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Alan R. Yoffee

Writings

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Hold That Smoke, Mom and Pop, For One Day at Least

New research indicates that no matter how old you are and no matter how long you’ve been smoking, it’s never too late to quit. According to a recent study, cutting out cigarettes reduces your risk of cancer, chronic bronchitis, emphysema and heart attacks - even if you have smoked for decades.

The "Senior Center Smokeout" project, taking place on Thursday Nov. 15 at senior centers throughout the city, will provide center members with an environment for a successful smoke-free day. On the day of the smokeout, cosponsored by PhiladelphiaCorporation for Aging’s Senior Center Health Promotion Program and the American Cancer Society, participating centers will be deemed "smoke free" and smoking will be prohibited on the grounds.

The project will attempt to get center members to refrain from smoking permanently, or at least for a day. Posters urging members to stop smoking will be placed throughout the centers. "Cold Turkey" box lunches, which will include turkey sandwiches, and "survival kits" containing celery, carrot sticks and apples will also be distributed.

The smokeout is being held the same day as the American Cancer Society’s "Great American Smokeout." A 45-minute program on the benefits of not smoking will be provided prior to the smokeout.

(At the time of his death, Alan was nominated for an award for developing this program)

Berlin Wall symbolizes unreachable peace

Every year when people celebrate their birthdays they look in amazement to the past, realizing how fast the clock of time turns. They also look to the future, wondering when that clock will stop. On my last birthday, the beginning of my second decade on this great planet, I decided to look back to the day I was born to see what events were taking place. I found out that, as the saying goes, "Some things never change." I found a world in dispute, a world on the verge of destruction....

Imagine an unseasonably hot day in August, thousands of babies have been born and their parents are wondering if they made a mistake bringing a baby into the tense world. Russia and the United States are having heated arguments over Russia’s intervening in another country’s affairs. A third world war could be the first headline on the news tomorrow night.

Sounds familiar doesn’t it? It could be August 1981, but it isn’t. On August 25, 1961, the day of my birth, Russia and the United States continued exchanging threats of war and violence. The only thing my mom remembers about the day, besides being in labor and having twins, was a terrible heat wave. Being born during a heat wave could explain my dislike for the cold weather, Despite the lack of cold weather, the Cold War continued.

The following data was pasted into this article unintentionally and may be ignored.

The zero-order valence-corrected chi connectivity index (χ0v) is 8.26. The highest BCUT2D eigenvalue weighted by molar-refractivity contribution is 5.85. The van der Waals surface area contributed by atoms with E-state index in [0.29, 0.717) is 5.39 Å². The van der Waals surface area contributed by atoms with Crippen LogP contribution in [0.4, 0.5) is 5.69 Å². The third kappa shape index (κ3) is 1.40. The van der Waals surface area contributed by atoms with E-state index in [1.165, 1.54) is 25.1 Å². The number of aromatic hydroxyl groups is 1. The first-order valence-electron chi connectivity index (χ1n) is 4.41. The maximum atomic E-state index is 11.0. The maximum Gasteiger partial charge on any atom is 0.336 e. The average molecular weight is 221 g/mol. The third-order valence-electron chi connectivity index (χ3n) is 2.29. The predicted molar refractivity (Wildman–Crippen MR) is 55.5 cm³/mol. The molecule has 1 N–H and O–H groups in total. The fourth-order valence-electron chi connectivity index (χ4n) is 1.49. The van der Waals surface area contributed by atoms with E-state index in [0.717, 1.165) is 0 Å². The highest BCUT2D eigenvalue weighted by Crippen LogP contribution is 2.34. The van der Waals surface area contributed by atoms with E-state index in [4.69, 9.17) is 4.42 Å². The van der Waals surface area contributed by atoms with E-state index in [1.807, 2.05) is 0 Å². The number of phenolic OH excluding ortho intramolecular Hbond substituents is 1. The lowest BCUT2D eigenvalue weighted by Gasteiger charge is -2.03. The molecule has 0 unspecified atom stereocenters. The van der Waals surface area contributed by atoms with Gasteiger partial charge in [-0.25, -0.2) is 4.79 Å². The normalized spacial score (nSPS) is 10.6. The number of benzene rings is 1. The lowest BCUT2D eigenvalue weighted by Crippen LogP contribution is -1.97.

The American-Soviet conflict over the Berlin Wall continued and eventually led to each country resuming the arms race. A declaration issued by August 12, 1961 by the Communist Warsaw pact governments called the East German government to impose effective controls along the border between East and West Berlin, the escape route used by more than 2 million Germans since 1949 to flee to the free world. Western allies waited several days before taking action, threatening the communist governments with possible Western intervention.

Threats continued back and forth from the allies to the communists. The allies would ask for the Soviets to stop intervening in East Germany’s affairs, and the Soviets would reply, "Nyet!" East Germany’s communist boss told East Germans, "It would seem that the communist experience was failing since thousands of people are running to West Germany and freedom."

On August 23, 1961, the Soviet Union sent the United States, Britain and France notes charging the western powers of abusing their rights to the air corridors over East Germany by flying anticommunist spies into the area occupied by Russia and East German troops to check the degree of Soviet intervention. The White House issued a statement August 24 warning the soviets that "any interference by the Soviet government or its East German regime with free access to West Berlin would be an aggressive act for the consequences of which the Soviet government would bear full responsibility." The passing of warning statements continued.

War was threatened, but no battles ever took place, although the United States sent troops to the Berlin border. The threats between the two countries led to something worse than a battle, resumption of the arms race. This action has profoundly affected me and every other person. Although the subject of controversy is no longer East Germany, the two countries continue to threaten each other, and the world’s existence, with the possibility of a nuclear holocaust.

The Berlin Wall built during August 1961 is a symbol to me. It symbolizes the impossibility of world peace with democracy on one side of the wall and communism on the other, the two sides never seeing the other side clearly. The wall between the philosophies will ultimately lead to war and nuclear holocaust unless the wall of differences is torn down. The two superpowers must start realizing that if we don’t all work together, we may die altogether.

With the push of a button, a leader can end it all; he can turn back the clock of history. The world hopes no one pushes the button, but we aren’t sure if we will all be alive the next minute. We are all waiting and hoping that we will wake up tomorrow and see the sun shine with everyone at peace, but it is very unlikely. It is unlikely because of the wall.

(This was written as an editorial for the Temple University Newspaper while Alan was a Journalism student)

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